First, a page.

Problematic usage, safety knowledge, and dependency challenges of mobile phones among late adolescents in southern India: a mixed-methods study

Authors

  • Parambilankandi Akshay Achutha Menon Centre for Health Science Studies (AMCHSS), Sree Chitra Tirunal Institute for Medical Sciences & Technology, Thiruvananthapuram, Kerala, India
  • Jeby Jose Olickal Amrita Institute of Medical Sciences (AIMS), Kochi, India
  • Durgesh Roy Department of Medical, Health and Family Welfare Services, Government of Rajasthan, India
  • Venkatachalam Jayaseelan Jawaharlal Institute of Postgraduate Medical Education and Research, Puducherry, India
  • Mahalakshmy Thulasingam Jawaharlal Institute of Postgraduate Medical Education and Research, Puducherry, India
  • Renu V. P. Achutha Menon Centre for Health Science Studies (AMCHSS), Sree Chitra Tirunal Institute for Medical Sciences & Technology, Thiruvananthapuram, Kerala, India

DOI:

https://doi.org/10.18203/2394-6040.ijcmph20241830

Keywords:

Problematic mobile phone use, Adolescent, School students

Abstract

Background: Globally, the number of people using mobile phones is estimated to be around 8.1 billion, with the majority being youths. Therefore, our aim was to assess problematic mobile phone use among late adolescents.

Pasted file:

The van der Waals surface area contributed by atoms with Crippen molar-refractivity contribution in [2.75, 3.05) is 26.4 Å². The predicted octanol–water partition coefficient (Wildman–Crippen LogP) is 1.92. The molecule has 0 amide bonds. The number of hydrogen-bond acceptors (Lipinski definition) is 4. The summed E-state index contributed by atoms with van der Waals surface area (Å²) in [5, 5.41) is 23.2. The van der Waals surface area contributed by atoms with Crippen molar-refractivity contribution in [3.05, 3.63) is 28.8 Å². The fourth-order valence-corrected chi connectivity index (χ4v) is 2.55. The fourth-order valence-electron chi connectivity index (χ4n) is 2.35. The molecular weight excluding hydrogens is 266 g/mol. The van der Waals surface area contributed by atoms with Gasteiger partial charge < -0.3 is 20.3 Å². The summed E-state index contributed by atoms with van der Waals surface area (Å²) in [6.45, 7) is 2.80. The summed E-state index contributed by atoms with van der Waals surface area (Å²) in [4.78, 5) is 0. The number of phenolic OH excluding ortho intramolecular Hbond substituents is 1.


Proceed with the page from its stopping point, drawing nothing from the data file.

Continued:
Methods: We conducted an exploratory mixed-method study among selected schools in Puducherry, South India, from September to October 2019. Two focus group discussions (FGDs) were held among students exhibiting high problematic mobile phone use.

Results: A total of 498 students were enrolled, with a mean (SD) age of 14.3 (1.4) years, and more than half were male. Approximately 77% reported using mobile phones, with around 30% spending more than one hour per day on mobile use. Of the total, 23% (95% CI 19.3-26.8) exhibited problematic mobile phone use. Factors significantly associated with problematic use included the student's level of education (APR= 5.6, 95% CI 1.3 – 24.7), parents' occupations (APR= 3.8, 95% CI 1.2 – 12.2), and hours spent on mobile phones (APR= 2.1, 95% CI 1.3 – 3.4). Only 50% were aware that increased mobile phone use is harmful. Qualitative interviews provided significant insights into smartphone dependency and challenges faced by students.

Conclusions: There is a pressing need for comprehensive initiatives to promote responsible smartphone use.

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Published

2024-06-28

How to Cite

Akshay, P., Olickal, J. J., Roy, D., Jayaseelan, V., Thulasingam, M., & V. P., R. (2024). Problematic usage, safety knowledge, and dependency challenges of mobile phones among late adolescents in southern India: a mixed-methods study. International Journal Of Community Medicine And Public Health, 11(7), 2721–2728. https://doi.org/10.18203/2394-6040.ijcmph20241830

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Original Research Articles